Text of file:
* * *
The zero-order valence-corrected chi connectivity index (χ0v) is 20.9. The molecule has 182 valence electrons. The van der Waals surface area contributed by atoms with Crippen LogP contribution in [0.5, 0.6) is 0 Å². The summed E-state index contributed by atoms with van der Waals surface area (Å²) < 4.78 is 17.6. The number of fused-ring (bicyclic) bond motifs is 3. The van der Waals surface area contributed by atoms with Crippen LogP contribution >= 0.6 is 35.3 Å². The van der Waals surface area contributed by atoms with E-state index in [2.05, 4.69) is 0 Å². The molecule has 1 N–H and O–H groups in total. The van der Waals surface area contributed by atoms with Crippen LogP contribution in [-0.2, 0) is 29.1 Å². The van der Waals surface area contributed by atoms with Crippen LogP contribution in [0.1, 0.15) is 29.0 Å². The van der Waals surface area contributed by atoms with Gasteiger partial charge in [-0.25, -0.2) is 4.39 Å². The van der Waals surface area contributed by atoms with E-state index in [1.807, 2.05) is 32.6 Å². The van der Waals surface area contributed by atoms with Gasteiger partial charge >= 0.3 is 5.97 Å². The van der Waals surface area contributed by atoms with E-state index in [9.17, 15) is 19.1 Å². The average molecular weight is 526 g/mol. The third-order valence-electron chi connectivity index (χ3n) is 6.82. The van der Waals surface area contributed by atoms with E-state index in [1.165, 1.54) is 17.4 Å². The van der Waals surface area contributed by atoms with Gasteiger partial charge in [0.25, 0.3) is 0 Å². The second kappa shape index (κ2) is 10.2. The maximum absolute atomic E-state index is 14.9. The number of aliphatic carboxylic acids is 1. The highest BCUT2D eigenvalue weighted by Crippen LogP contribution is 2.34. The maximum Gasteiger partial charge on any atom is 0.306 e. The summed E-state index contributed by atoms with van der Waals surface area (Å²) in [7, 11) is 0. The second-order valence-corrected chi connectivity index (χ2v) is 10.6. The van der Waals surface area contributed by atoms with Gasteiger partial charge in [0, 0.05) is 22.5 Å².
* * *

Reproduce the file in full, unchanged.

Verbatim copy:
The zero-order valence-corrected chi connectivity index (χ0v) is 20.9. The molecule has 182 valence electrons. The van der Waals surface area contributed by atoms with Crippen LogP contribution in [0.5, 0.6) is 0 Å². The summed E-state index contributed by atoms with van der Waals surface area (Å²) < 4.78 is 17.6. The number of fused-ring (bicyclic) bond motifs is 3. The van der Waals surface area contributed by atoms with Crippen LogP contribution >= 0.6 is 35.3 Å². The van der Waals surface area contributed by atoms with E-state index in [2.05, 4.69) is 0 Å². The molecule has 1 N–H and O–H groups in total. The van der Waals surface area contributed by atoms with Crippen LogP contribution in [-0.2, 0) is 29.1 Å². The van der Waals surface area contributed by atoms with Crippen LogP contribution in [0.1, 0.15) is 29.0 Å². The van der Waals surface area contributed by atoms with Gasteiger partial charge in [-0.25, -0.2) is 4.39 Å². The van der Waals surface area contributed by atoms with E-state index in [1.807, 2.05) is 32.6 Å². The van der Waals surface area contributed by atoms with Gasteiger partial charge >= 0.3 is 5.97 Å². The van der Waals surface area contributed by atoms with E-state index in [9.17, 15) is 19.1 Å². The average molecular weight is 526 g/mol. The third-order valence-electron chi connectivity index (χ3n) is 6.82. The van der Waals surface area contributed by atoms with E-state index in [1.165, 1.54) is 17.4 Å². The van der Waals surface area contributed by atoms with Gasteiger partial charge in [0.25, 0.3) is 0 Å². The second kappa shape index (κ2) is 10.2. The maximum absolute atomic E-state index is 14.9. The number of aliphatic carboxylic acids is 1. The highest BCUT2D eigenvalue weighted by Crippen LogP contribution is 2.34. The maximum Gasteiger partial charge on any atom is 0.306 e. The summed E-state index contributed by atoms with van der Waals surface area (Å²) in [7, 11) is 0. The second-order valence-corrected chi connectivity index (χ2v) is 10.6. The van der Waals surface area contributed by atoms with Gasteiger partial charge in [0, 0.05) is 22.5 Å².